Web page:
There are several definitions of Religion. Some are based on Christianity, while others focus on Idolatry. Regardless of the definition, religion is the root and source of religion. As such, religion and religions share a close relationship. Definitions of Religion that apply only to Christianity are not a true representation of religion.
The absence or indifference to religion is called irreligion. It can take many different forms, from a casual disregard for religious beliefs to a full-fledged philosophical outlook. Some examples of irreligion include atheism, agnosticism, and secular humanism.
Idolatry in religion has many causes and effects. It arises when we fail to see God as the One and Only Creator. This causes our minds to take distorted and fanciful forms. We attribute powers to every substance, animal, or combination of substances, even if they are not created by God. In doing so, we worship the creature as if it were a god, or a heavenly being.
In the following article, I will explore the fundamentalist aspect of monotheism and how it can lead to violence and exclusion. These views are shared by Christianity and Islam.
Evolution and religion are often considered to be opposites, but they are not mutually exclusive. While some religious communities have rejected evolution as atheistic, many others have embraced it and found it to be a positive influence on their religious beliefs. For example, evolution theory allows people to affirm God’s ongoing engagement over time and the openness of the divine creative activity.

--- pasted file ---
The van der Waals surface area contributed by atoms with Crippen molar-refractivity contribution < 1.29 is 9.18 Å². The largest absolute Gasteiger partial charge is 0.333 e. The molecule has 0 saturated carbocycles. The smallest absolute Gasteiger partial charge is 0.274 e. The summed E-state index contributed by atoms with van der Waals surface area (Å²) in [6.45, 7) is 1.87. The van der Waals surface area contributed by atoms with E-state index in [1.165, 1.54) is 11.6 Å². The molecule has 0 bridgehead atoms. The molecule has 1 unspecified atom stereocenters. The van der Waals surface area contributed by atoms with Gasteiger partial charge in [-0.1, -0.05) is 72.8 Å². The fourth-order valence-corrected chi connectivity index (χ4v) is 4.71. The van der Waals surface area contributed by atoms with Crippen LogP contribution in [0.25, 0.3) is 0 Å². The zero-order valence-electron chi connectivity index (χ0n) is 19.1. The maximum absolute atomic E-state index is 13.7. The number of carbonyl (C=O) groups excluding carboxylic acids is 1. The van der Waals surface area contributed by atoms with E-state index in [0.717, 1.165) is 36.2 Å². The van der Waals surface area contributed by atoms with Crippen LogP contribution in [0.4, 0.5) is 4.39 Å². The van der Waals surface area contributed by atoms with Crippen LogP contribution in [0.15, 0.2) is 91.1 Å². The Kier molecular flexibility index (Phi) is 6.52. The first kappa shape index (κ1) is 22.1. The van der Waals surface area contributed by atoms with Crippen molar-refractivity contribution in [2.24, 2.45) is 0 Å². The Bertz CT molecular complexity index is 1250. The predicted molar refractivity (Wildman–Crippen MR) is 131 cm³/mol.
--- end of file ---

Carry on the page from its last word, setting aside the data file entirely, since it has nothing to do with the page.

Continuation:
The debate on the evolution of religion is a burning issue. The byproduct theory and the adaptation theory have both been suggested to explain the evolution of religion. The byproduct theory posits that the origins of religion lie in the evolution of cognitive defaults and transmission biases. These traits were incorporated into coherent networks by cultural evolutionary processes. By contrast, the adaptationist model asserts that the cognitive foundations of religion have been selected for in more fundamental ways.
Humans have a common set of values and beliefs. Some of these values are genetically determined, while others are imposed by religious thought. People of all religions strive to improve the world around them. These common values include love, compassion, respect, and tolerance for others. Organized religions were first practiced around 11,000 years ago, during the Neolithic revolution, as our species evolved from foraging bands to empires. Throughout history, state societies justified their political power by invoking a divine authority. Polytheism began with Hinduism in 2500 BC, while pantheism may have originated in African and American Indian cultures.
Religion is a major social force and intersects with most major institutions of society. It encapsulates the good and the bad of social life. This Virtual Issue of Social Problems aims to draw attention to the social and political impact of religion and its intersections with other institutions. The essays in this issue address timely issues like racism and acknowledge the differences and heterogeneity of religious belief and practice among different denominations and ethno-racial groups. The virtual issue also examines the impact of religion on individuals.